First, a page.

The 3 Biggest Issues In Property Management

The 3 Biggest Issues In Property Management

Mark Taylor,

As an industry, property management does not have a great reputation. We want to change this perception, by fixing the three main things that property managers almost always do badly.

A little over 12 months ago I made the decision to move from Randwick to Bondi Junction, rebrand as Taylors Property Management Specialists, and focus solely on our core strength: property management.

Property management is my passion, partly because it makes such a difference to the lives - and wallets - of both landlords and tenants, and partly because I’ve rarely seen it  done right. 

The last 12 months, since Taylors made the change to becoming property management specialists, have been very rewarding. We have a new office, a great team of client relationship specialists, and - most importantly - we’re dedicated 100% to property management. We know we’re doing a better job than ever, helping our investor clients grow their wealth through real estate. 

Because we’re committed to being the leading provider of property management services, we’re also investing heavily in new ways of doing things, reinventing the standard for property management in Australia.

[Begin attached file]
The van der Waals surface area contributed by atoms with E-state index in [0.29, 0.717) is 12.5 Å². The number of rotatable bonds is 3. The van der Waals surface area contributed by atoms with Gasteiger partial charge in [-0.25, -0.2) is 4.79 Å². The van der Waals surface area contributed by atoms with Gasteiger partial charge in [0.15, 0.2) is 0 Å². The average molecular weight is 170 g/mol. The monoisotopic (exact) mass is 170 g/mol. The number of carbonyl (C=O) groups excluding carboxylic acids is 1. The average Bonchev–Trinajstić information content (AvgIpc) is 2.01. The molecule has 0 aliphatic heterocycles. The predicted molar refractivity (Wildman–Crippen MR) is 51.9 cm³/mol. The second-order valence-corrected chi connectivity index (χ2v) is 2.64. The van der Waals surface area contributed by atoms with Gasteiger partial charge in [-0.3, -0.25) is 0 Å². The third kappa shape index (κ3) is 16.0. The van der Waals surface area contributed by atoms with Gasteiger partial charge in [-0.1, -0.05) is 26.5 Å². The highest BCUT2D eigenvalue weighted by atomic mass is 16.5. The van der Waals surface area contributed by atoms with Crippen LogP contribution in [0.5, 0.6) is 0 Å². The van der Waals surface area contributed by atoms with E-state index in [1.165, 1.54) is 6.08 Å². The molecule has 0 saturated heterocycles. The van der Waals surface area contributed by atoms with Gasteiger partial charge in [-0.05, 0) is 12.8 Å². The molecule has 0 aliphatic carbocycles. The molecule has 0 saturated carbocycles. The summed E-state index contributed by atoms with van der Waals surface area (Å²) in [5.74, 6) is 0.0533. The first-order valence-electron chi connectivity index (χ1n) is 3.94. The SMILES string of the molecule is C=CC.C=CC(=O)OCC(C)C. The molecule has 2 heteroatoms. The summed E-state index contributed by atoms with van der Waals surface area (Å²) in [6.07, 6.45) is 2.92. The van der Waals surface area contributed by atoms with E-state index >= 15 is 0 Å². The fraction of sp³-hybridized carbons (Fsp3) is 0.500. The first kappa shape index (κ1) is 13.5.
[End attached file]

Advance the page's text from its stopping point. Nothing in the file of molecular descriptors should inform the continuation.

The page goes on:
After all, there are still things that are done badly across the property management industry, that I’d love to see change. Here’s what the three main ones are: 

1. Property Managers Need To Become Proactive Problem Solvers

Traditionally, property management has been a reactive game. Landlords, tenants and property managers alike have all tended to wait until something goes wrong before doing anything at all. We want to change this.  

From a landlord’s perspective, getting a good, consistent tenant is paramount. So ignoring a tenant until something goes wrong, or until you want to increase the rent, is hardly the best approach if you’re looking for them to stay long term.